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TITLE
House and peat stack, Ross of Mull
EXTERNAL ID
QZP99_94157_08_05
PLACENAME
Ross of Mull
DISTRICT
Mull
OLD COUNTY/PARISH
ARGYLL: Kilfinchen and Kilvickeon
SOURCE
Edinburgh and Scottish Collection, Edinburgh Central Library
ASSET ID
38799
KEYWORDS
dwellings
Argyll
thatching
House and peat stack, Ross of Mull

The Ross of Mull is the peninsula which stretches from the southern foot of Benmore and Loch Sridain to Fionnphort. It is approximately 20 miles long. Several villages lie along the Ross of Mull, starting at the eastern end are Kinloch and Pennyghael. Nine miles further is Bunessan, the inspiration for the Mary MacDonald's hymn "Morning Has Broken". Other settlements include Uisken, Aldalnish, Ardfenaig, and Kintra. The final village is Fionnpfort, the departure point for the ferry to Iona.

Particular to the Island of Mull were cottages with one end a square gable and the other rounded. Sometimes a building of this design would be much longer and incorporate a living room, sleeping room and a cow byre.

Above the framework of the house was placed a layer of sods and then of thatch. In more exposed areas, and where cottages had rounded ends, the thatch was secured by rods, usually of hazel, held down loops of split and twisted hazel twig. On houses with gable ends the thatching was completed by a row of divots laid along the edge of the gable over the thatch. In the windiest areas the thatch was secured by ropes weighted with stones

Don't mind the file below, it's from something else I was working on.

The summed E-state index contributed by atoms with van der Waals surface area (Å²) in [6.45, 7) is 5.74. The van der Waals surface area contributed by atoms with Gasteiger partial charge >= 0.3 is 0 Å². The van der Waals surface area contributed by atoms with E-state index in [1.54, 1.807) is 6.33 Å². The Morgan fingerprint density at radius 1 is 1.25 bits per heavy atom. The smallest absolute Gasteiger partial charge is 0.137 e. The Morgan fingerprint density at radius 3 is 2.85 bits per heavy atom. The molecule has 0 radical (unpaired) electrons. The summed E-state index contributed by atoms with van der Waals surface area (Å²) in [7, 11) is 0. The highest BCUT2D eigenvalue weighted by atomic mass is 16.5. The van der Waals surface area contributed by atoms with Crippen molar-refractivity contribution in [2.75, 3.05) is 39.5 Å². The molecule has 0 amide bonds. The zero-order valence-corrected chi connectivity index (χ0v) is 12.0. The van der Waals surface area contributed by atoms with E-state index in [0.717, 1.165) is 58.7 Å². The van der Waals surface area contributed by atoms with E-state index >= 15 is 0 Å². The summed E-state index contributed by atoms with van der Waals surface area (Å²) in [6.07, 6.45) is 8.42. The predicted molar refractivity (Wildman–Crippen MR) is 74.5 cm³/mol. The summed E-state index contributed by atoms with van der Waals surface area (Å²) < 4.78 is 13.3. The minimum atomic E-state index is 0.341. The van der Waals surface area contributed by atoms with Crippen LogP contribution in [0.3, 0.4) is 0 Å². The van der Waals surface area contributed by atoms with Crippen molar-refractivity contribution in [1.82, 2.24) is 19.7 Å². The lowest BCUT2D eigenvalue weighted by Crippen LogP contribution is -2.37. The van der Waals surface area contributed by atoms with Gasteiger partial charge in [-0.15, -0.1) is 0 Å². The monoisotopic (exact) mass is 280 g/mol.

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House and peat stack, Ross of Mull

ARGYLL: Kilfinchen and Kilvickeon

dwellings; Argyll; thatching

Edinburgh and Scottish Collection, Edinburgh Central Library

I F Grant Photographic Archive

The Ross of Mull is the peninsula which stretches from the southern foot of Benmore and Loch Sridain to Fionnphort. It is approximately 20 miles long. Several villages lie along the Ross of Mull, starting at the eastern end are Kinloch and Pennyghael. Nine miles further is Bunessan, the inspiration for the Mary MacDonald's hymn "Morning Has Broken". Other settlements include Uisken, Aldalnish, Ardfenaig, and Kintra. The final village is Fionnpfort, the departure point for the ferry to Iona.<br /> <br /> Particular to the Island of Mull were cottages with one end a square gable and the other rounded. Sometimes a building of this design would be much longer and incorporate a living room, sleeping room and a cow byre. <br /> <br /> Above the framework of the house was placed a layer of sods and then of thatch. In more exposed areas, and where cottages had rounded ends, the thatch was secured by rods, usually of hazel, held down loops of split and twisted hazel twig. On houses with gable ends the thatching was completed by a row of divots laid along the edge of the gable over the thatch. In the windiest areas the thatch was secured by ropes weighted with stones <br /> <br /> <br /> This image can be purchased.<br /> For further information about purchasing and prices please email<br /> <a href="mailto: central.edsc.library@edinburgh.gov.uk">Edinburgh Central Library</a><br />